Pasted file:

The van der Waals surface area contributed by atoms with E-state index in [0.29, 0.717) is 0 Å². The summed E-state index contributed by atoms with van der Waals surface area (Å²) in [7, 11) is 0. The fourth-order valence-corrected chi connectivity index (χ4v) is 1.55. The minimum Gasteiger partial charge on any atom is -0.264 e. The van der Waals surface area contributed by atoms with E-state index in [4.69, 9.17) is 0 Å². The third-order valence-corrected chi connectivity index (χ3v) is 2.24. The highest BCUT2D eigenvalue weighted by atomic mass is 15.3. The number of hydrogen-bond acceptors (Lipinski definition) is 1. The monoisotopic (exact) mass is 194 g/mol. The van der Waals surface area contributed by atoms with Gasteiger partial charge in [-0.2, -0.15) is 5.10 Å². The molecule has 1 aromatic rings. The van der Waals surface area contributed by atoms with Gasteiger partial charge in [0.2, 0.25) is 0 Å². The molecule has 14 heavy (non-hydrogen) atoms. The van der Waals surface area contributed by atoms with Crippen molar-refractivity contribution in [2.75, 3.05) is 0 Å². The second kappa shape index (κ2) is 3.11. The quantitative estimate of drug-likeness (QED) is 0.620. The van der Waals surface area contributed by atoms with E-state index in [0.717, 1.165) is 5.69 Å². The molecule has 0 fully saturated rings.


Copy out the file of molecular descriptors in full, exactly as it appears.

The van der Waals surface area contributed by atoms with E-state index in [0.29, 0.717) is 0 Å². The summed E-state index contributed by atoms with van der Waals surface area (Å²) in [7, 11) is 0. The fourth-order valence-corrected chi connectivity index (χ4v) is 1.55. The minimum Gasteiger partial charge on any atom is -0.264 e. The van der Waals surface area contributed by atoms with E-state index in [4.69, 9.17) is 0 Å². The third-order valence-corrected chi connectivity index (χ3v) is 2.24. The highest BCUT2D eigenvalue weighted by atomic mass is 15.3. The number of hydrogen-bond acceptors (Lipinski definition) is 1. The monoisotopic (exact) mass is 194 g/mol. The van der Waals surface area contributed by atoms with Gasteiger partial charge in [-0.2, -0.15) is 5.10 Å². The molecule has 1 aromatic rings. The van der Waals surface area contributed by atoms with Gasteiger partial charge in [0.2, 0.25) is 0 Å². The molecule has 14 heavy (non-hydrogen) atoms. The van der Waals surface area contributed by atoms with Crippen molar-refractivity contribution in [2.75, 3.05) is 0 Å². The second kappa shape index (κ2) is 3.11. The quantitative estimate of drug-likeness (QED) is 0.620. The van der Waals surface area contributed by atoms with E-state index in [0.717, 1.165) is 5.69 Å². The molecule has 0 fully saturated rings.